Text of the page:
Cochineal Scale - December 28, 2016
Jeff Schalau, Agent, Agriculture & Natural Resources
University of Arizona Cooperative Extension, Yavapai County

Many of us have prickly pear cactus growing in our landscapes. Prickly pear cacti (Opuntia spp.) are native to the Americas: from South America to the Arctic Circle. They are easy to grow and propagate and make an excellent choice for low water use landscaping in Arizona. They often are colonized by native insects that hide inside conspicuous cottony masses of wax on the surfaces of the stems (pads). For fun, carefully scrape some of wax mass from the plant with a knife and crush it on a piece of paper. If this results in a deep red color, then you have just discovered (and crushed) cochineal scale (Dactylopious spp.).

Cochineal scale is native to the New World where it is associated with prickly pear and was used by Aztecs for dying and painting. When Hernán Cortés and his conquistadors entered the Mexico City, with its great market place, they found bales of finely-woven cotton and of delicate yarns spun from rabbit fur, dyed with cochineal. The Aztecs called it nocheztli or grana. Specimens of cochineal were taken to Spain in the 1520s and records show that cloth merchants in Antwerp were buying cochineal in insect and powdered form in Spain by the 1540s. It was also the original dye used to create the British soldier’s “red coat”.

Cochineal remained one of the most important sources of red dye until the 1850s, when the first synthetic dyes, called aniline dyes, were produced. Cochineal is still commercially produced in Mexico and India to furnish the permanent brilliant red dye for foods, drinks, cosmetics and artists' colors. The dye made from cochineal is often called carmine or carminic acid. You may want to look for these ingredients on the labels of some of your favorite shampoos, gelatins, fruit juices, candies, and other red-colored products. Cochineal is not found in kosher food products because Jewish dietary laws prohibit the inclusion of insects or their parts in food.

Cochineal is one of the most light- and heat-stable and oxidation-resistant of all the natural organic dyes and is even more stable than many synthetic food coloring. I have included several photos with the online edition (see URL below) showing various stages of cochineal dye production and dyed yarn showing the range of colors.

What effect do these insects have on prickly pear cacti? Cochineal scale is a sucking insect that uses the cottony wax to shelter female insects (that produce the red dye) and egg masses. The eggs hatch into nymphs (called crawlers) that feed for about three weeks before settling and becoming immobile. The crawler stage is when they spread on and among cactus plants. Once settled, they spin the waxy fiber that shelters them from predators and the weather. Multiple generations are produced each year in warmer areas.

While these small insects utilize prickly pear cactus for food, the damage is usually negligible. If a plant is seriously colonized and showing signs of decline, you can prune off the worst pads and discard them (always prune at the joints). Blast the remaining portion of the colonized cactus with water from a high pressure hose nozzle. This should expose and weaken the insects. Then spray the exposed scale with an insecticidal soap. This will minimize harmful effects on beneficial insects.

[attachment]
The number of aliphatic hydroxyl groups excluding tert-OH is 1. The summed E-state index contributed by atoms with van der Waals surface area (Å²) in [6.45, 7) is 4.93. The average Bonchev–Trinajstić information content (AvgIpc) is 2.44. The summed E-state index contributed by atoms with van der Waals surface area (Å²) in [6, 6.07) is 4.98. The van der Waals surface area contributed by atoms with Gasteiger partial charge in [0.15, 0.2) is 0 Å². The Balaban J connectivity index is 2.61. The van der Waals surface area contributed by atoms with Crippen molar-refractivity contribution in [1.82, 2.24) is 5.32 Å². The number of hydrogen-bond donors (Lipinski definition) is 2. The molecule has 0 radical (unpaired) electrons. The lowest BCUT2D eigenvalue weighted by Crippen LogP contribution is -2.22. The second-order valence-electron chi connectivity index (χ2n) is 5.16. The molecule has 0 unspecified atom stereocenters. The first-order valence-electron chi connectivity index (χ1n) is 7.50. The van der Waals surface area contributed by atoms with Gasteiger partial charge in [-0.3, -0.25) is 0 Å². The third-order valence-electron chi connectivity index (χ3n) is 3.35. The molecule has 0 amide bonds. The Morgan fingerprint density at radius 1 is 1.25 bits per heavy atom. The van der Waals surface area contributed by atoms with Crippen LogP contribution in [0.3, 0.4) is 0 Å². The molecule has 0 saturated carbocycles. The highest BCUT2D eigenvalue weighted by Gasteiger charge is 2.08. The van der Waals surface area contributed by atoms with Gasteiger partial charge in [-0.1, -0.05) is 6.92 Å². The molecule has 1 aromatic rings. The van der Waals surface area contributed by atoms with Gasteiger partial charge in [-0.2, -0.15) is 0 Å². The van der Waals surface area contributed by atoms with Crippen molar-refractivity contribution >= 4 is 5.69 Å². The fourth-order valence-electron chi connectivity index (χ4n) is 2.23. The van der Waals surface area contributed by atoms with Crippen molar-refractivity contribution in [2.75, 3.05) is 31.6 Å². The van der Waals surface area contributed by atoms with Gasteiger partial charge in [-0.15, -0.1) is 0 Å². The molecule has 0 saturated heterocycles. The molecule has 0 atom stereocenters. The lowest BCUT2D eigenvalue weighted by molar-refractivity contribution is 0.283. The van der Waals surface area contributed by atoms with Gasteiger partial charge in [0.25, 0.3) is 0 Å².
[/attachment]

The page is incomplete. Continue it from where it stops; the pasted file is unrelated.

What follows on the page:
On a philosophical note, I recently saw a pesticide applicator wearing his company’s uniform. Along with the company’s contact information was their motto: “the only good bug is a dead bug.” This is not a good message. Insects are an important part of the world’s food webs and economies. Learn more about insects: observe, appreciate, and understand their habits. Then, if you need to control their numbers once in a while, at least you’ve made your decision based on some information and thoughtful deliberation. Happy Holidays!

Follow the Backyard Gardener on Twitter – use the link on the BYG website. If you have other gardening questions, call the Master Gardener help line in the Camp Verde office at 928-554-8992 or e-mail us at and be sure to include your name, address and phone number. Find past Backyard Gardener columns or provide feedback at the Backyard Gardener web site:

Cochineal Photos

Close up of female cochineal scale (Dactylopius coccus) on Indian fig (Opuntia ficus-indica) (Whitney Cranshaw, Colorado State University,

Cochineal nursery showing innoculated prickly pear pads on being raised for field planting (Whitney Cranshaw, Colorado State University,

A commercial cochineal farm in Oaxaca, Mexico (Whitney Cranshaw, Colorado State University,

The red and orange yarn has been dyed with cochineal. Changes in pH and certain additives can greatly affect the color of dyed wool (Whitney Cranshaw, Colorado State University,

Additional Resources

Cochineal Scale on Prickly Pear Cactus
Texas A & M Agrilife Extension


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Arizona Cooperative Extension
Yavapai County
840 Rodeo Dr. #C
Prescott, AZ 86305
(928) 445-6590
Last Updated: December 19, 2016
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